• Elbow Dysplasia. This is a heritable condition common to large-breed dogs. It's thought to be caused by different growth rates of the three bones that make up the dog's elbow, causing joint laxity. This can lead to painful lameness. Your vet may recommend surgery to correct the problem, or medication to control the pain.
    • Anesthesia Sensitivity. Belgian Malinois are very sensitive to anesthesia. They have a higher than average rate of death when put under anesthesia because of their muscle to fat ratio. Be sure your vet understands this sensitivity before allowing your Malinois to have surgery or even have its teeth cleaned.
  • Care

    Belgian Malinois can do well in small quarters if they receive enough exercise. They prefer cool climates but adapt well to warmer environments. They do best when they are allowed to be a part of the family and are able to live indoors at least part of the time.

    If possible, provide your Malinois with some off-leash exercise in a fenced area in addition to long walks or jogging. Malinois need about 20 minutes of activity three or four times a day, and a leisurely walk won't satisfy them. They're built for action. If you like to hike or jog, your Belgian Malinois will be happy to be by your side. Consider training him to compete in obedience or agility. It doesn't really matter what you do as long as you keep him active. Don't be surprised if he runs in large circles in your yard; it's a remnant of his herding heritage.

    Puppies have different exercise needs. From 9 weeks to 4 months of age, puppy kindergarten once or twice a week is a great way for them to get exercise, training, and socialization, plus 15 to 20 minutes of playtime in the yard, morning and evening. Throw a ball for them to fetch. From 4 to 6 months of age, weekly obedience classes, daily half-mile walks, and playtime in the yard will meet their needs. From 6 months to a year of age, play fetch with a ball or Frisbee for up to 40 minutes during cool mornings or evenings, not in the heat of the day. Continue to limit walks to a half mile. After he's a year old, your Malinois pup can begin to jog with you, but keep the distance to less than a mile and give him frequent breaks along the way. Avoid hard surfaces such as asphalt and concrete. As he continues to mature, you can increase the distance and time you run. These graduated levels of exercise will protect his developing bones and joints.

    Malinois are sensitive and highly trainable. Be firm, calm, and consistent with them. Anger and physical force are counterproductive.

  • Feeding

    Recommended daily amount: 2 to 3 cups of high-quality dry food a day, divided into two meals.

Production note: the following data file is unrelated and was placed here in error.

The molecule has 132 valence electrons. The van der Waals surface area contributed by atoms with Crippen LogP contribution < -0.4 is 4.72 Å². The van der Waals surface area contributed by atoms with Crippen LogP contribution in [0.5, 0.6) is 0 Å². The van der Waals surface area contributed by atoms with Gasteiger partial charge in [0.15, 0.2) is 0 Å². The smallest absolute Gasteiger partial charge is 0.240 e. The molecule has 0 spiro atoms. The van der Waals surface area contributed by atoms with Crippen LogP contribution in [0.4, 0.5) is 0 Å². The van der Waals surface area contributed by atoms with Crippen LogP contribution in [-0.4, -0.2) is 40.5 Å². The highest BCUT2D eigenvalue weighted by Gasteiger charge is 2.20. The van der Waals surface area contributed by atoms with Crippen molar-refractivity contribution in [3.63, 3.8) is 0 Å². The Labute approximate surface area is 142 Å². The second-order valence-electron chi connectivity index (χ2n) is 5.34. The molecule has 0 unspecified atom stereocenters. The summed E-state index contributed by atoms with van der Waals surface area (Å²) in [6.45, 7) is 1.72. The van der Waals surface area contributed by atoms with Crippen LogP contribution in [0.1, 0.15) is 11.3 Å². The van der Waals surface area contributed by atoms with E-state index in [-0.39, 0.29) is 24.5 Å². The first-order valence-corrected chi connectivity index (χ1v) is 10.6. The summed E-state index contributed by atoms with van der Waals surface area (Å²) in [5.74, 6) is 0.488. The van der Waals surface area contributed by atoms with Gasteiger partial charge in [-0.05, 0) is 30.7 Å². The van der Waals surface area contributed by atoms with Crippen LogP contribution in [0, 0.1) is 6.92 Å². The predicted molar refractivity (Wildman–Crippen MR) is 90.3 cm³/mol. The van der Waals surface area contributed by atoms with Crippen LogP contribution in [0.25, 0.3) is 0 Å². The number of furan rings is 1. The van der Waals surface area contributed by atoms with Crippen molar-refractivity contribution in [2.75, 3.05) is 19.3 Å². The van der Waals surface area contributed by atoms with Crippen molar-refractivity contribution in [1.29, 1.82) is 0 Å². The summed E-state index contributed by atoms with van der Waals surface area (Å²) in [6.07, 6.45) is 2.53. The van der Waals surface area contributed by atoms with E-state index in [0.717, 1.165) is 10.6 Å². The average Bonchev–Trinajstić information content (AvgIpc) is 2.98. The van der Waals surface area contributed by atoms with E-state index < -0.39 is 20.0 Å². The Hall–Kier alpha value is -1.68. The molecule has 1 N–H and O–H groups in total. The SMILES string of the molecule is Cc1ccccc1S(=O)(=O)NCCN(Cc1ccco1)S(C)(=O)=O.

NOTE: How much your adult dog eats depends on his size, age, build, metabolism, and activity level. Dogs are individuals, just like people, and they don't all need the same amount of food. It almost goes without saying that a highly active dog will need more than a couch potato dog. The quality of dog food you buy also makes a difference — the better the dog food, the further it will go toward nourishing your dog and the less of it you'll need to shake into your dog's bowl.If you're unsure whether he's overweight, give him the eye test and the hands-on test. First, look down at him. You should be able to see a waist. Then place your hands on his back, thumbs along the spine, with the fingers spread downward. You should be able to feel but not see his ribs without having to press hard. If you can't, he needs less food and more exercise.

    For more on feeding your Malinois, see our guidelines for buying the right food, feeding your puppy, and feeding your adult dog.

  • Coat, Color and Grooming

    Malinois have short, straight hair that feels hard to the touch. The hard topcoat and dense undercoat provide weather resistance for a dog that was bred to work outdoors in all conditions. The hair is slightly longer around the neck, forming a sort of mini-mane.

    The coat is typically fawn- to mahogany-colored with a black mask on the face, black ears, and black tips on the hairs. Fawn-colored Malinois sometimes have a tiny bit of white on the tips of their toes or a small white spot on the chest.

    The short, smooth coat of the Malinois is easy to groom. Brush it weekly with a firm bristle brush, and bathe only when necessary. Malinois shed year-round, more heavily in the spring and fall.

    Brush your Malinois' teeth at least two or three times a week to remove tartar buildup and the bacteria that lurk inside it. Daily brushing is even better if you want to prevent gum disease and bad breath.

    Trim nails regularly if your dog doesn't wear them down naturally. If you can hear them clicking on the floor, they're too long. Short, neatly trimmed nails keep the dog's feet in good condition and keep your legs from getting scratched when your Malinois enthusiastically jumps up to greet you.